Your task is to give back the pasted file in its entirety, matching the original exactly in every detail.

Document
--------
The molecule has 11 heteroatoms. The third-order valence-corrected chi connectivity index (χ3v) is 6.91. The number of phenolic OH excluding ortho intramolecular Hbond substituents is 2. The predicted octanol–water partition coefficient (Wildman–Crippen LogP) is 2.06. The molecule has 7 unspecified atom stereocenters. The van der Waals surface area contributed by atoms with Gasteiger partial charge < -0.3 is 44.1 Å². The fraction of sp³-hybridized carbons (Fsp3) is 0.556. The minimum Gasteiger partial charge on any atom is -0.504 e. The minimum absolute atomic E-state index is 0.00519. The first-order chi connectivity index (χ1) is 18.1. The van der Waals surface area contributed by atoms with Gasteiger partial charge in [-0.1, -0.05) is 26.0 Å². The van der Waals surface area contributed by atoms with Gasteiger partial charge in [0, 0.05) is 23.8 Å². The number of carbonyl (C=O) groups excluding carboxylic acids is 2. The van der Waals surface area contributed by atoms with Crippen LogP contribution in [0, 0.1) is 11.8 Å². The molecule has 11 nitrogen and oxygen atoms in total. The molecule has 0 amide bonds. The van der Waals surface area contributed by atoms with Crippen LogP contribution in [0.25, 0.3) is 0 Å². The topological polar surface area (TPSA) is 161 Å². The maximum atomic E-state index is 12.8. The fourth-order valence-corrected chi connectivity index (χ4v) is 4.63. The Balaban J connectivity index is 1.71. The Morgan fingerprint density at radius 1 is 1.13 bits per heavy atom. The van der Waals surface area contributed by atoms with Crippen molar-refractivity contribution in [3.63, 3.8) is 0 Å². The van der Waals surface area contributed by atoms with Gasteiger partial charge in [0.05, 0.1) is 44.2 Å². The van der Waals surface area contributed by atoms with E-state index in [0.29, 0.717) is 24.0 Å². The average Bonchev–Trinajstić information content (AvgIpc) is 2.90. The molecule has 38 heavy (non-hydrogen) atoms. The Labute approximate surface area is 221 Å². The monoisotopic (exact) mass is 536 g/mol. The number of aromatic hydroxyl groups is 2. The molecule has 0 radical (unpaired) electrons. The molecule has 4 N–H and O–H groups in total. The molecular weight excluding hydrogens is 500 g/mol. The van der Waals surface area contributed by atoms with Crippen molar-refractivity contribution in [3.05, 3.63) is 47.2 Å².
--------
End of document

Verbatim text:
The molecule has 11 heteroatoms. The third-order valence-corrected chi connectivity index (χ3v) is 6.91. The number of phenolic OH excluding ortho intramolecular Hbond substituents is 2. The predicted octanol–water partition coefficient (Wildman–Crippen LogP) is 2.06. The molecule has 7 unspecified atom stereocenters. The van der Waals surface area contributed by atoms with Gasteiger partial charge < -0.3 is 44.1 Å². The fraction of sp³-hybridized carbons (Fsp3) is 0.556. The minimum Gasteiger partial charge on any atom is -0.504 e. The minimum absolute atomic E-state index is 0.00519. The first-order chi connectivity index (χ1) is 18.1. The van der Waals surface area contributed by atoms with Gasteiger partial charge in [-0.1, -0.05) is 26.0 Å². The van der Waals surface area contributed by atoms with Gasteiger partial charge in [0, 0.05) is 23.8 Å². The number of carbonyl (C=O) groups excluding carboxylic acids is 2. The van der Waals surface area contributed by atoms with Crippen LogP contribution in [0, 0.1) is 11.8 Å². The molecule has 11 nitrogen and oxygen atoms in total. The molecule has 0 amide bonds. The van der Waals surface area contributed by atoms with Crippen LogP contribution in [0.25, 0.3) is 0 Å². The topological polar surface area (TPSA) is 161 Å². The maximum atomic E-state index is 12.8. The fourth-order valence-corrected chi connectivity index (χ4v) is 4.63. The Balaban J connectivity index is 1.71. The Morgan fingerprint density at radius 1 is 1.13 bits per heavy atom. The van der Waals surface area contributed by atoms with Crippen molar-refractivity contribution in [3.63, 3.8) is 0 Å². The van der Waals surface area contributed by atoms with Gasteiger partial charge in [0.05, 0.1) is 44.2 Å². The van der Waals surface area contributed by atoms with E-state index in [0.29, 0.717) is 24.0 Å². The average Bonchev–Trinajstić information content (AvgIpc) is 2.90. The molecule has 38 heavy (non-hydrogen) atoms. The Labute approximate surface area is 221 Å². The monoisotopic (exact) mass is 536 g/mol. The number of aromatic hydroxyl groups is 2. The molecule has 0 radical (unpaired) electrons. The molecule has 4 N–H and O–H groups in total. The molecular weight excluding hydrogens is 500 g/mol. The van der Waals surface area contributed by atoms with Crippen molar-refractivity contribution in [3.05, 3.63) is 47.2 Å².